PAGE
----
NEWS
By Childs Walker, The Baltimore Sun | June 30, 2011
Baltimore International College is exploring possible mergers with other institutions and weighing a possible appeal in its attempts to forestall closing because of lost accreditation, the college's Board of Trustees announced Thursday afternoon. The culinary and hospitality management college learned at the end of last week that it would lose its accreditation from the Middle States Commission on Higher Education on Aug. 31. Without the accreditation, the downtown college would be unable to receive federal financial aid and would face an uphill battle to continue operating, President Edgar Schick said this week.
NEWS
April 1, 2014
I feel bad for Sojourner-Douglass College students who may see the value of their diplomas go up in smoke ( "With Sojourner-Douglass' accreditation in jeopardy, students in limbo," March 30). Until I became involved with Baltimore International College's similar accreditation problems, I had no idea of the power the Middle States Commission on Higher Education enjoys. More than two years ago the culinary arts and hospitality management school was about to lose its accreditation as well, and since I lived in the neighborhood, the thought of an enormous, empty building was alarming.
NEWS
June 22, 2013
(1926-1999) Haussner's was certainly admired for its cuisine, which combined traditional German specialties like Wiener schnitzel a la Holstein with Mid-Atlantic fare such as crab cakes and terrapin stew. And people still dream about the dessert selection, especially the strawberry pie. But Haussner's was loved for being Haussner's, a one-of-a-kind dining destination, every inch of it decorated with works of art collected by William Henry Haussner's wife, Frances Wilke Haussner.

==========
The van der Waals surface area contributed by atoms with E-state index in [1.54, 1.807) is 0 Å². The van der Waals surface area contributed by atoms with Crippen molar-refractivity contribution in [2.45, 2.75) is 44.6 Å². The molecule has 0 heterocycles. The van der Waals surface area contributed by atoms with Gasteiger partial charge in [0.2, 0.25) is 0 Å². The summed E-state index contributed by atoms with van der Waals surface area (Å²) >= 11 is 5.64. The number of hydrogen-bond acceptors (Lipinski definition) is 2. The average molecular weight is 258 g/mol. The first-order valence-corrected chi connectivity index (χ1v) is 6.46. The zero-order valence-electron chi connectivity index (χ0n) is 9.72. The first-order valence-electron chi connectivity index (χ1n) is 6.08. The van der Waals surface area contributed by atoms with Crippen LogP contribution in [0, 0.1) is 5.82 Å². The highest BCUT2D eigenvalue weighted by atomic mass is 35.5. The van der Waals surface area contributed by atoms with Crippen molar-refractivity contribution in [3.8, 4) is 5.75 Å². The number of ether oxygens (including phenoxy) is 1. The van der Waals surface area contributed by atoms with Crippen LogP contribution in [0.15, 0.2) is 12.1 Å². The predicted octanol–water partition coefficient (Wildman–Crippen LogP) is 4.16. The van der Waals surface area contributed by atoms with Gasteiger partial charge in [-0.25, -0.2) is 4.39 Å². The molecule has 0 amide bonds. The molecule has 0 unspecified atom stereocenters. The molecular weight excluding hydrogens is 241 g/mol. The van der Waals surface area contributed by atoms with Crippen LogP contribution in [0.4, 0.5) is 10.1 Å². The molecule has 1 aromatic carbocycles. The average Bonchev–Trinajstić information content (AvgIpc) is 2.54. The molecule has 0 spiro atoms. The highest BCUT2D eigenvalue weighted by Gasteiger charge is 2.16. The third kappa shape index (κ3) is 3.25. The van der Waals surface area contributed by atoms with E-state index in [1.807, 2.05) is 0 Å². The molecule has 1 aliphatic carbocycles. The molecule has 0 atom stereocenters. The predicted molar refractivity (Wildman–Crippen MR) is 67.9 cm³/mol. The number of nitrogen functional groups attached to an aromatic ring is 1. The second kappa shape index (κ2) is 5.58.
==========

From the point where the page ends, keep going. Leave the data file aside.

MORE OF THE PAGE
ENTERTAINMENT
By Richard Gorelick and The Baltimore Sun | May 8, 2013
The Hollywood Diner has had a turbulent history in Baltimore. Here's a look back. 1981 - Location scouting begins for the MGM production “Diner,” which is to be filmed in and around Baltimore. The Hilltop Diner, the northwest Baltimore hangout that inspired Barry Levinson's screenplay, has by this time devolved into a liquor store, unrecognizable as its former self. The production team eventually discovers and leases the diner it wants from Paramount Modular Concepts of Oakland, N.J. The diner, which was manufactured by Mountain View Diners of Singac, N.J., was formerly the Westbury Grill on Long Island, N.Y., according to Paramount sources.
NEWS
December 12, 2012
Paying for the mistakes and lies of the staff at Stratford University is something you can look forward to if you or your child applies to Stratford. I have been enrolled at the university since it was under the name of Baltimore International College, and since Stratford took over, it has been a mess. I was dropped from a class and now I am being told it messed up my financial aid and the refund I was due. I always do my financial aid package early but the person in charge of attendance, a woman who was not only handling attendance but was school counselor has been fired.